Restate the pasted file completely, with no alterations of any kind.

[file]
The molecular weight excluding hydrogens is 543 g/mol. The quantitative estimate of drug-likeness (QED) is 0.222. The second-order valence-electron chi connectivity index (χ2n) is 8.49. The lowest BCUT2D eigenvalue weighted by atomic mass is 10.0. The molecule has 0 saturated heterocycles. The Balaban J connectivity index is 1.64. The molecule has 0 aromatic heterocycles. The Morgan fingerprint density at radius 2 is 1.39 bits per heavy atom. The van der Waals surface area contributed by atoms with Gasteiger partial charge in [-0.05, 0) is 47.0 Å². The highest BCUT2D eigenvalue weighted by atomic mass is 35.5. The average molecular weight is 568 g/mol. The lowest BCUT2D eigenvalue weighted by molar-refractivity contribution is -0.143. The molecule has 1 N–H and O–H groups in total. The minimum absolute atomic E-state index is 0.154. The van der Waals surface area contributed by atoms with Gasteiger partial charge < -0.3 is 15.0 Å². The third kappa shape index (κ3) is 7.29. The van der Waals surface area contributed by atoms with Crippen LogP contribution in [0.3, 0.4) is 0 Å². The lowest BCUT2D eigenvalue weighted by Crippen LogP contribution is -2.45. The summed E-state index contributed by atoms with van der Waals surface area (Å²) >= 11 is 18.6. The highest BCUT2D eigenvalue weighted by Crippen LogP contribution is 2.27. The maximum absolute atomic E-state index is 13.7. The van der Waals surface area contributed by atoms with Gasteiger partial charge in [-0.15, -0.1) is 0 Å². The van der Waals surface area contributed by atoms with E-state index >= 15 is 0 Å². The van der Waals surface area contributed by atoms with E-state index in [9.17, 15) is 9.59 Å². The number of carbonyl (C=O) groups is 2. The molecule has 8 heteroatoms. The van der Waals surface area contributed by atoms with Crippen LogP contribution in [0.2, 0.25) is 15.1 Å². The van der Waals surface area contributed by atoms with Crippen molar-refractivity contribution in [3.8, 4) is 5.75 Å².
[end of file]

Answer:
The molecular weight excluding hydrogens is 543 g/mol. The quantitative estimate of drug-likeness (QED) is 0.222. The second-order valence-electron chi connectivity index (χ2n) is 8.49. The lowest BCUT2D eigenvalue weighted by atomic mass is 10.0. The molecule has 0 saturated heterocycles. The Balaban J connectivity index is 1.64. The molecule has 0 aromatic heterocycles. The Morgan fingerprint density at radius 2 is 1.39 bits per heavy atom. The van der Waals surface area contributed by atoms with Gasteiger partial charge in [-0.05, 0) is 47.0 Å². The highest BCUT2D eigenvalue weighted by atomic mass is 35.5. The average molecular weight is 568 g/mol. The lowest BCUT2D eigenvalue weighted by molar-refractivity contribution is -0.143. The molecule has 1 N–H and O–H groups in total. The minimum absolute atomic E-state index is 0.154. The van der Waals surface area contributed by atoms with Gasteiger partial charge < -0.3 is 15.0 Å². The third kappa shape index (κ3) is 7.29. The van der Waals surface area contributed by atoms with Crippen LogP contribution in [0.3, 0.4) is 0 Å². The lowest BCUT2D eigenvalue weighted by Crippen LogP contribution is -2.45. The summed E-state index contributed by atoms with van der Waals surface area (Å²) >= 11 is 18.6. The highest BCUT2D eigenvalue weighted by Crippen LogP contribution is 2.27. The maximum absolute atomic E-state index is 13.7. The van der Waals surface area contributed by atoms with Gasteiger partial charge in [-0.15, -0.1) is 0 Å². The van der Waals surface area contributed by atoms with E-state index >= 15 is 0 Å². The van der Waals surface area contributed by atoms with E-state index in [9.17, 15) is 9.59 Å². The number of carbonyl (C=O) groups is 2. The molecule has 8 heteroatoms. The van der Waals surface area contributed by atoms with Crippen LogP contribution in [0.2, 0.25) is 15.1 Å². The van der Waals surface area contributed by atoms with Crippen molar-refractivity contribution in [3.8, 4) is 5.75 Å².